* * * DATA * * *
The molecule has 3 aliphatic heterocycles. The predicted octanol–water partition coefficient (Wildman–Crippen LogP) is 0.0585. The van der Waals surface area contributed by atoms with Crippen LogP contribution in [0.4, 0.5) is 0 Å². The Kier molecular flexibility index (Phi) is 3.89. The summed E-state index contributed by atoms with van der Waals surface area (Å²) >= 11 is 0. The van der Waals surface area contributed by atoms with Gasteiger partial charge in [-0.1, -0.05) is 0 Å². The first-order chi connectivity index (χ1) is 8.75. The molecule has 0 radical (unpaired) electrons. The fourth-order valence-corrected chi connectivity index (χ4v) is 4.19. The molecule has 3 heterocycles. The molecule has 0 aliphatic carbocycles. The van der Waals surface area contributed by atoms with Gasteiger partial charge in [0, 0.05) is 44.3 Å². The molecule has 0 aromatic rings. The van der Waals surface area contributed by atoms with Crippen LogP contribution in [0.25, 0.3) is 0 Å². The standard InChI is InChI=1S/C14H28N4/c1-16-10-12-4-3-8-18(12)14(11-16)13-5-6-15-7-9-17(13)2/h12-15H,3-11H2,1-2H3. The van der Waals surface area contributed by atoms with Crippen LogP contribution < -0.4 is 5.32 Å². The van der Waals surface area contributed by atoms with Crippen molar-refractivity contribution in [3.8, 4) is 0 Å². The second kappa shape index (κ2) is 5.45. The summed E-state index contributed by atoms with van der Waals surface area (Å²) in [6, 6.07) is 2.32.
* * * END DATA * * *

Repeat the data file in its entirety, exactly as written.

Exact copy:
The molecule has 3 aliphatic heterocycles. The predicted octanol–water partition coefficient (Wildman–Crippen LogP) is 0.0585. The van der Waals surface area contributed by atoms with Crippen LogP contribution in [0.4, 0.5) is 0 Å². The Kier molecular flexibility index (Phi) is 3.89. The summed E-state index contributed by atoms with van der Waals surface area (Å²) >= 11 is 0. The van der Waals surface area contributed by atoms with Gasteiger partial charge in [-0.1, -0.05) is 0 Å². The first-order chi connectivity index (χ1) is 8.75. The molecule has 0 radical (unpaired) electrons. The fourth-order valence-corrected chi connectivity index (χ4v) is 4.19. The molecule has 3 heterocycles. The molecule has 0 aliphatic carbocycles. The van der Waals surface area contributed by atoms with Gasteiger partial charge in [0, 0.05) is 44.3 Å². The molecule has 0 aromatic rings. The van der Waals surface area contributed by atoms with Crippen LogP contribution in [0.25, 0.3) is 0 Å². The standard InChI is InChI=1S/C14H28N4/c1-16-10-12-4-3-8-18(12)14(11-16)13-5-6-15-7-9-17(13)2/h12-15H,3-11H2,1-2H3. The van der Waals surface area contributed by atoms with Crippen LogP contribution < -0.4 is 5.32 Å². The van der Waals surface area contributed by atoms with Crippen molar-refractivity contribution in [3.8, 4) is 0 Å². The second kappa shape index (κ2) is 5.45. The summed E-state index contributed by atoms with van der Waals surface area (Å²) in [6, 6.07) is 2.32.